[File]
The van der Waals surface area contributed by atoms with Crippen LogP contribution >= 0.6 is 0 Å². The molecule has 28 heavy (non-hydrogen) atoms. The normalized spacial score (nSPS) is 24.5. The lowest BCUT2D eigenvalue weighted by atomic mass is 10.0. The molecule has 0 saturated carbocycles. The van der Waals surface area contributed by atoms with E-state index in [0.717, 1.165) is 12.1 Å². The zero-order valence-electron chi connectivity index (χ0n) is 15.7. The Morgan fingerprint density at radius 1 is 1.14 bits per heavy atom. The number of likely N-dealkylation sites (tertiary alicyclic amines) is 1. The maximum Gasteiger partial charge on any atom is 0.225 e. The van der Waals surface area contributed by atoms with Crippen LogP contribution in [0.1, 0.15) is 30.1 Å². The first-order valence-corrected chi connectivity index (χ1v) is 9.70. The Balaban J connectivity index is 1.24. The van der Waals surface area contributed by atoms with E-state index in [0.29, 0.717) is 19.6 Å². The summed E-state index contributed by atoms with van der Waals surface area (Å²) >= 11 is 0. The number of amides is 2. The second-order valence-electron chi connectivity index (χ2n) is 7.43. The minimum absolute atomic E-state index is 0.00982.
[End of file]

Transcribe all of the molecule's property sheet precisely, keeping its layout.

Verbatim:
The van der Waals surface area contributed by atoms with Crippen LogP contribution >= 0.6 is 0 Å². The molecule has 28 heavy (non-hydrogen) atoms. The normalized spacial score (nSPS) is 24.5. The lowest BCUT2D eigenvalue weighted by atomic mass is 10.0. The molecule has 0 saturated carbocycles. The van der Waals surface area contributed by atoms with E-state index in [0.717, 1.165) is 12.1 Å². The zero-order valence-electron chi connectivity index (χ0n) is 15.7. The Morgan fingerprint density at radius 1 is 1.14 bits per heavy atom. The number of likely N-dealkylation sites (tertiary alicyclic amines) is 1. The maximum Gasteiger partial charge on any atom is 0.225 e. The van der Waals surface area contributed by atoms with Crippen LogP contribution in [0.1, 0.15) is 30.1 Å². The first-order valence-corrected chi connectivity index (χ1v) is 9.70. The Balaban J connectivity index is 1.24. The van der Waals surface area contributed by atoms with E-state index in [0.29, 0.717) is 19.6 Å². The summed E-state index contributed by atoms with van der Waals surface area (Å²) >= 11 is 0. The number of amides is 2. The second-order valence-electron chi connectivity index (χ2n) is 7.43. The minimum absolute atomic E-state index is 0.00982.